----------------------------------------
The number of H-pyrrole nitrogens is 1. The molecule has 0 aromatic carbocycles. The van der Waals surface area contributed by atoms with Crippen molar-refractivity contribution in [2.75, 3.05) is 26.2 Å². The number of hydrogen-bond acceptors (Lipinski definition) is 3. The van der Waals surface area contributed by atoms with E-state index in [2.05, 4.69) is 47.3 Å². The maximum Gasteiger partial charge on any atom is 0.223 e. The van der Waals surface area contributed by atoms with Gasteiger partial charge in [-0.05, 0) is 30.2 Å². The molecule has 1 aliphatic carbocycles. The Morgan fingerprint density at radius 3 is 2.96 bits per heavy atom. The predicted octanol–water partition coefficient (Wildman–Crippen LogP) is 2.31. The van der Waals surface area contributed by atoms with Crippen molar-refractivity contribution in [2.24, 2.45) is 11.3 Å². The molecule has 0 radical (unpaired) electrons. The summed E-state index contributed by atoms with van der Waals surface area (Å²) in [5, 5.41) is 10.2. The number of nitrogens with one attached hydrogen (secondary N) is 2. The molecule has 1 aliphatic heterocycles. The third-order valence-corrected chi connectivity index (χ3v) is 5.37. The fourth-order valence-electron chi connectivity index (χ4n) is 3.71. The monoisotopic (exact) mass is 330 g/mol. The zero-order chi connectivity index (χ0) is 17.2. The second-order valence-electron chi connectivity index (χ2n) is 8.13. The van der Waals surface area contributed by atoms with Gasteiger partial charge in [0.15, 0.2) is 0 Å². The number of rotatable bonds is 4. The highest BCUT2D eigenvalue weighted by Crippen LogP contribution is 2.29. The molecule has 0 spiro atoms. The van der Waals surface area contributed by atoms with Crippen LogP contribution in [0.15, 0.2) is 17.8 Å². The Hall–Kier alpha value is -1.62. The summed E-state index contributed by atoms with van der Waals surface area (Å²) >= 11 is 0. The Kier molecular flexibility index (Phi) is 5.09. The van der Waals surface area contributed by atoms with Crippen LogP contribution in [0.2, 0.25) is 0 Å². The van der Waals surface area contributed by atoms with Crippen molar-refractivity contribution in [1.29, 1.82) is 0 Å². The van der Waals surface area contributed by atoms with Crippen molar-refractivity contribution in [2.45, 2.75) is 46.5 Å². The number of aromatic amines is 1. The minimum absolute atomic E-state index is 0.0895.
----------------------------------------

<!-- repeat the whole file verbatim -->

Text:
The number of H-pyrrole nitrogens is 1. The molecule has 0 aromatic carbocycles. The van der Waals surface area contributed by atoms with Crippen molar-refractivity contribution in [2.75, 3.05) is 26.2 Å². The number of hydrogen-bond acceptors (Lipinski definition) is 3. The van der Waals surface area contributed by atoms with E-state index in [2.05, 4.69) is 47.3 Å². The maximum Gasteiger partial charge on any atom is 0.223 e. The van der Waals surface area contributed by atoms with Gasteiger partial charge in [-0.05, 0) is 30.2 Å². The molecule has 1 aliphatic carbocycles. The Morgan fingerprint density at radius 3 is 2.96 bits per heavy atom. The predicted octanol–water partition coefficient (Wildman–Crippen LogP) is 2.31. The van der Waals surface area contributed by atoms with Crippen molar-refractivity contribution in [2.24, 2.45) is 11.3 Å². The molecule has 0 radical (unpaired) electrons. The summed E-state index contributed by atoms with van der Waals surface area (Å²) in [5, 5.41) is 10.2. The number of nitrogens with one attached hydrogen (secondary N) is 2. The molecule has 1 aliphatic heterocycles. The third-order valence-corrected chi connectivity index (χ3v) is 5.37. The fourth-order valence-electron chi connectivity index (χ4n) is 3.71. The monoisotopic (exact) mass is 330 g/mol. The zero-order chi connectivity index (χ0) is 17.2. The second-order valence-electron chi connectivity index (χ2n) is 8.13. The van der Waals surface area contributed by atoms with Gasteiger partial charge in [0.15, 0.2) is 0 Å². The number of rotatable bonds is 4. The highest BCUT2D eigenvalue weighted by Crippen LogP contribution is 2.29. The molecule has 0 spiro atoms. The van der Waals surface area contributed by atoms with Crippen LogP contribution in [0.15, 0.2) is 17.8 Å². The Hall–Kier alpha value is -1.62. The summed E-state index contributed by atoms with van der Waals surface area (Å²) >= 11 is 0. The Kier molecular flexibility index (Phi) is 5.09. The van der Waals surface area contributed by atoms with Crippen LogP contribution in [0.2, 0.25) is 0 Å². The van der Waals surface area contributed by atoms with Crippen molar-refractivity contribution in [1.29, 1.82) is 0 Å². The van der Waals surface area contributed by atoms with Crippen molar-refractivity contribution in [2.45, 2.75) is 46.5 Å². The number of aromatic amines is 1. The minimum absolute atomic E-state index is 0.0895.